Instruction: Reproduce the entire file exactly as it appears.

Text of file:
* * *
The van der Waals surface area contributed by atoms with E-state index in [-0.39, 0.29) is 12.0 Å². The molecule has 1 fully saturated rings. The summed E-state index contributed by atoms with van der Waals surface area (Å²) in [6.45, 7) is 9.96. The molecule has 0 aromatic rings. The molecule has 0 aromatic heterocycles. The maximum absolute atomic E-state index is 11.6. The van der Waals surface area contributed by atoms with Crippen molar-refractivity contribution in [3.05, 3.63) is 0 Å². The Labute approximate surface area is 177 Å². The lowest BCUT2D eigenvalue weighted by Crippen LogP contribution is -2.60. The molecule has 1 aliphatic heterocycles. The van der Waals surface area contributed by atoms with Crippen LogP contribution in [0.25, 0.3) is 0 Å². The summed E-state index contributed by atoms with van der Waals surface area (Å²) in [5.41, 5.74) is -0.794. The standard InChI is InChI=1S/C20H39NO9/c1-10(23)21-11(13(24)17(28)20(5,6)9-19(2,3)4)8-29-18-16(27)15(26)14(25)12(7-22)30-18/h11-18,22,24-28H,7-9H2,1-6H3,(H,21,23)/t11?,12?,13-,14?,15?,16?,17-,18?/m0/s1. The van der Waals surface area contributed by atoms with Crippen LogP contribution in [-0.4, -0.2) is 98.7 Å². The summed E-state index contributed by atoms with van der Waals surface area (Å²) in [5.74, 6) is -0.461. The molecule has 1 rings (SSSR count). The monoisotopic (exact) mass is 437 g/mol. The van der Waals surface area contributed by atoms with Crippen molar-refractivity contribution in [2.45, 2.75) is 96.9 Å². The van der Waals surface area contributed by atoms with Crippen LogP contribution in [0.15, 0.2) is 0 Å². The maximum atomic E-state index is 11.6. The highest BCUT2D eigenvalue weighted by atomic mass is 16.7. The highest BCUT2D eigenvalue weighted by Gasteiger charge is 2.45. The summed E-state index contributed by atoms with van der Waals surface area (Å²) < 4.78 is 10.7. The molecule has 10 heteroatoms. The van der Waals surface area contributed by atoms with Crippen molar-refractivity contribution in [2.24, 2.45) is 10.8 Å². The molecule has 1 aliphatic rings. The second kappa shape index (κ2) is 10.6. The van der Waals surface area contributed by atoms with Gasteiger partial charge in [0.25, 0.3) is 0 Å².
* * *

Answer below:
The van der Waals surface area contributed by atoms with E-state index in [-0.39, 0.29) is 12.0 Å². The molecule has 1 fully saturated rings. The summed E-state index contributed by atoms with van der Waals surface area (Å²) in [6.45, 7) is 9.96. The molecule has 0 aromatic rings. The molecule has 0 aromatic heterocycles. The maximum absolute atomic E-state index is 11.6. The van der Waals surface area contributed by atoms with Crippen molar-refractivity contribution in [3.05, 3.63) is 0 Å². The Labute approximate surface area is 177 Å². The lowest BCUT2D eigenvalue weighted by Crippen LogP contribution is -2.60. The molecule has 1 aliphatic heterocycles. The van der Waals surface area contributed by atoms with Crippen LogP contribution in [0.25, 0.3) is 0 Å². The summed E-state index contributed by atoms with van der Waals surface area (Å²) in [5.41, 5.74) is -0.794. The standard InChI is InChI=1S/C20H39NO9/c1-10(23)21-11(13(24)17(28)20(5,6)9-19(2,3)4)8-29-18-16(27)15(26)14(25)12(7-22)30-18/h11-18,22,24-28H,7-9H2,1-6H3,(H,21,23)/t11?,12?,13-,14?,15?,16?,17-,18?/m0/s1. The van der Waals surface area contributed by atoms with Crippen LogP contribution in [-0.4, -0.2) is 98.7 Å². The summed E-state index contributed by atoms with van der Waals surface area (Å²) in [5.74, 6) is -0.461. The molecule has 1 rings (SSSR count). The monoisotopic (exact) mass is 437 g/mol. The van der Waals surface area contributed by atoms with Crippen molar-refractivity contribution in [2.45, 2.75) is 96.9 Å². The van der Waals surface area contributed by atoms with Crippen LogP contribution in [0.15, 0.2) is 0 Å². The maximum atomic E-state index is 11.6. The highest BCUT2D eigenvalue weighted by atomic mass is 16.7. The highest BCUT2D eigenvalue weighted by Gasteiger charge is 2.45. The summed E-state index contributed by atoms with van der Waals surface area (Å²) < 4.78 is 10.7. The molecule has 10 heteroatoms. The van der Waals surface area contributed by atoms with Crippen molar-refractivity contribution in [2.24, 2.45) is 10.8 Å². The molecule has 1 aliphatic rings. The second kappa shape index (κ2) is 10.6. The van der Waals surface area contributed by atoms with Gasteiger partial charge in [0.25, 0.3) is 0 Å².